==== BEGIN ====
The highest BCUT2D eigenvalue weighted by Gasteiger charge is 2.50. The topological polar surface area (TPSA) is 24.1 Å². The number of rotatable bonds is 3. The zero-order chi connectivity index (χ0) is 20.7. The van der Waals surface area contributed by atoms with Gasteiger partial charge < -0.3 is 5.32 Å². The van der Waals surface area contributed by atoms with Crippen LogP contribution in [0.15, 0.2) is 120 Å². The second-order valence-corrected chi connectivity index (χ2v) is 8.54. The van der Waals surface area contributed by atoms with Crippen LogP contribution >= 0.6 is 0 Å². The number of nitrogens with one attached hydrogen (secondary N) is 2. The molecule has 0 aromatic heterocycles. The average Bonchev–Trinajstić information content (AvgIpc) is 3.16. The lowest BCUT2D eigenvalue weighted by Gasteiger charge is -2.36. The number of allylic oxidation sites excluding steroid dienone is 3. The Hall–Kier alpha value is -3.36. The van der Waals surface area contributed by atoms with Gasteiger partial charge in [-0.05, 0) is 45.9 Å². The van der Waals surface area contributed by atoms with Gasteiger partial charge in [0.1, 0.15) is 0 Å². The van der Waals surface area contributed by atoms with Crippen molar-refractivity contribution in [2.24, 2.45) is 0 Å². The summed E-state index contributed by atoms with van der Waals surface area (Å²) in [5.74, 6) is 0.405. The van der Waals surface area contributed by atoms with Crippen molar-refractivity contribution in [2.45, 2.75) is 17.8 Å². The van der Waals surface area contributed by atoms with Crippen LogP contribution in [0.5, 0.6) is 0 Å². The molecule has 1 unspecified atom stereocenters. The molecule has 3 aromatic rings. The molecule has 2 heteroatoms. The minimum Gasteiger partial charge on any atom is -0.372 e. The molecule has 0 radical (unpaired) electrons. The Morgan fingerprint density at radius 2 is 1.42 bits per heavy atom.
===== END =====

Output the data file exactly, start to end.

The highest BCUT2D eigenvalue weighted by Gasteiger charge is 2.50. The topological polar surface area (TPSA) is 24.1 Å². The number of rotatable bonds is 3. The zero-order chi connectivity index (χ0) is 20.7. The van der Waals surface area contributed by atoms with Gasteiger partial charge < -0.3 is 5.32 Å². The van der Waals surface area contributed by atoms with Crippen LogP contribution in [0.15, 0.2) is 120 Å². The second-order valence-corrected chi connectivity index (χ2v) is 8.54. The van der Waals surface area contributed by atoms with Crippen LogP contribution >= 0.6 is 0 Å². The number of nitrogens with one attached hydrogen (secondary N) is 2. The molecule has 0 aromatic heterocycles. The average Bonchev–Trinajstić information content (AvgIpc) is 3.16. The lowest BCUT2D eigenvalue weighted by Gasteiger charge is -2.36. The number of allylic oxidation sites excluding steroid dienone is 3. The Hall–Kier alpha value is -3.36. The van der Waals surface area contributed by atoms with Gasteiger partial charge in [-0.05, 0) is 45.9 Å². The van der Waals surface area contributed by atoms with Gasteiger partial charge in [0.1, 0.15) is 0 Å². The van der Waals surface area contributed by atoms with Crippen molar-refractivity contribution in [2.24, 2.45) is 0 Å². The summed E-state index contributed by atoms with van der Waals surface area (Å²) in [5.74, 6) is 0.405. The van der Waals surface area contributed by atoms with Crippen molar-refractivity contribution in [2.45, 2.75) is 17.8 Å². The van der Waals surface area contributed by atoms with Crippen LogP contribution in [0.5, 0.6) is 0 Å². The molecule has 1 unspecified atom stereocenters. The molecule has 3 aromatic rings. The molecule has 2 heteroatoms. The minimum Gasteiger partial charge on any atom is -0.372 e. The molecule has 0 radical (unpaired) electrons. The Morgan fingerprint density at radius 2 is 1.42 bits per heavy atom.